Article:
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IMA Energy & Environment Blog

Is Automation the Answer for Industrial Energy Waste?

Constellation is an IMA member energy provider…

For all the millions of homes and businesses scattered throughout the country, it is actually the industrial sector that consumes by far the most energy in the United States on a yearly basis. According to the U.S. Energy Information Agency (EIA), the residential and commercial sectors only accounted for 40 percent of U.S. energy consumption last year—combined. That leaves nearly two-thirds of all consumption to the industrial sector.

Energy is typically one of the top five operating costs for most businesses—especially so for the high-demand industrial sector. As such, energy efficiency measures should be looked at as a way to not only control costs and streamline production, but also to provide fiscal stability and environmental consciousness.

In a recent Department of Energy (DOE) report, analysts noted that emerging technologies may have a role to play in helping to reduce energy waste across the industrial sector. The report’s authors claim that “…there is potential to accelerate the rate of adopting energy efficient technologies and practices that could reduce energy consumption in the industrial sector by an additional 15 to 32 percent by 2025.”

One such technology is automation. The proliferation of connected and Internet-enabled devices is now converging with increasingly complex machine learning software, optimal conditions for quality automated processes, and industrial facility.

A 2017 MarketsandMarkets™ report found that the industrial control and factory automation market are poised to balloon to a value of $239.1 billion over the next five years. Among the reasons for the accelerating adoption, report analysts pinpointed energy efficiency as a primary driver.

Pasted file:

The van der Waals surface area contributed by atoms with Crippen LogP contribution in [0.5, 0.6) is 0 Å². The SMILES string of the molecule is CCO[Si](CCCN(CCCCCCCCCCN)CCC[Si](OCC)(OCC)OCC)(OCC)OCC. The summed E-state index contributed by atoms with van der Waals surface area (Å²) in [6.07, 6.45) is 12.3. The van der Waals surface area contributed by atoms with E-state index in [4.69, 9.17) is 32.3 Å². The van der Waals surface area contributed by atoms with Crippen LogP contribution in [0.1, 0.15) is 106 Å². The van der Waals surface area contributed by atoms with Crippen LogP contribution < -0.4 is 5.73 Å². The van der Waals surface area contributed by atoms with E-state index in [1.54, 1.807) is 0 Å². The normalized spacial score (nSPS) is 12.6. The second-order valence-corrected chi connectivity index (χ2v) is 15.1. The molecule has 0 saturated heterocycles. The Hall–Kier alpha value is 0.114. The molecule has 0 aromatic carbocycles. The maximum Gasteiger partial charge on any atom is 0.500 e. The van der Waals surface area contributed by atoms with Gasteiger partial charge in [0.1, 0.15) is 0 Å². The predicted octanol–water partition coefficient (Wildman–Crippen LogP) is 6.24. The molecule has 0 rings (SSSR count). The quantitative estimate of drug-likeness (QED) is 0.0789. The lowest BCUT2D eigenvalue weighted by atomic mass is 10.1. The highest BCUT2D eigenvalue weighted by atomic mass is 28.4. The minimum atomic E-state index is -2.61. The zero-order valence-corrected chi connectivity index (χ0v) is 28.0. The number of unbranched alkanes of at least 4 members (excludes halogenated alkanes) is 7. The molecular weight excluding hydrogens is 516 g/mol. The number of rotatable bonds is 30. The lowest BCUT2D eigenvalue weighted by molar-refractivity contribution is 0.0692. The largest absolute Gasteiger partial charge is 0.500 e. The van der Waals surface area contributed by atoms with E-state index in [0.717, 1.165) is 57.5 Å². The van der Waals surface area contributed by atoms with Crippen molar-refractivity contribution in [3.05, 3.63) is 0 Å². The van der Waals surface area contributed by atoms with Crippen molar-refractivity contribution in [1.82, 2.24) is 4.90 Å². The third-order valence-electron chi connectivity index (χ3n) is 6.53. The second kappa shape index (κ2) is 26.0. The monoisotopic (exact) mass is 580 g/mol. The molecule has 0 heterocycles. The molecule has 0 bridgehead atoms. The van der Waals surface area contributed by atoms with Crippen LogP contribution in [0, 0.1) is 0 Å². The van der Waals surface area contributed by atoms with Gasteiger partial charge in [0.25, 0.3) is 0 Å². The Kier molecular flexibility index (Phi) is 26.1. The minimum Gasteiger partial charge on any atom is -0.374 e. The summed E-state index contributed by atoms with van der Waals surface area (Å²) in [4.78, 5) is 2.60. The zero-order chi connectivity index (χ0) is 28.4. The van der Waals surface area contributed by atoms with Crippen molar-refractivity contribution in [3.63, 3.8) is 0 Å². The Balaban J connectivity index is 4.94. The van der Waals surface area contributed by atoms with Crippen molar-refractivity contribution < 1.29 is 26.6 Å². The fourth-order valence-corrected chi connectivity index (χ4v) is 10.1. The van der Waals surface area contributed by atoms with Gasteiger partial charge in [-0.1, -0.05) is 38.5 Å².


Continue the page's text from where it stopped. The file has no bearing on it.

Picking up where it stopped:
How will automation impact energy waste at industrial facilities? Let’s take a closer look at the use cases provided by MarketsandMarkets™.

Distributed Control Systems to simplify energy distribution

Distributed control systems (DCS) will unify connected devices into a single autonomous system. DCS technology will help companies reduce downtime and improve production with the most efficient distribution of resources. The aforementioned MarketsandMarkets™ report further stated that the oil industry is likely to be a primary beneficiary due to the rise in oil exploration.

Data analytics

As connected devices aggregate data, analysts will be able to develop a more informed energy management policy. From assessing shipping logistics to maintaining facility temperatures, this data will offer facility managers enough insight into their own operations to alter processes as more efficient opportunities are discovered.

Robotic automation

Many large-scale facilities are even expanding the role of autonomous robots to expedite processes and curb waste. In an example from a Chinese package sorting facility, autonomous self-charging electric robots sort 200,000 parcels a day—virtually eliminating mistakes and rapidly expanding efficiency, both of which can help facilities scale back on energy consumption.

 

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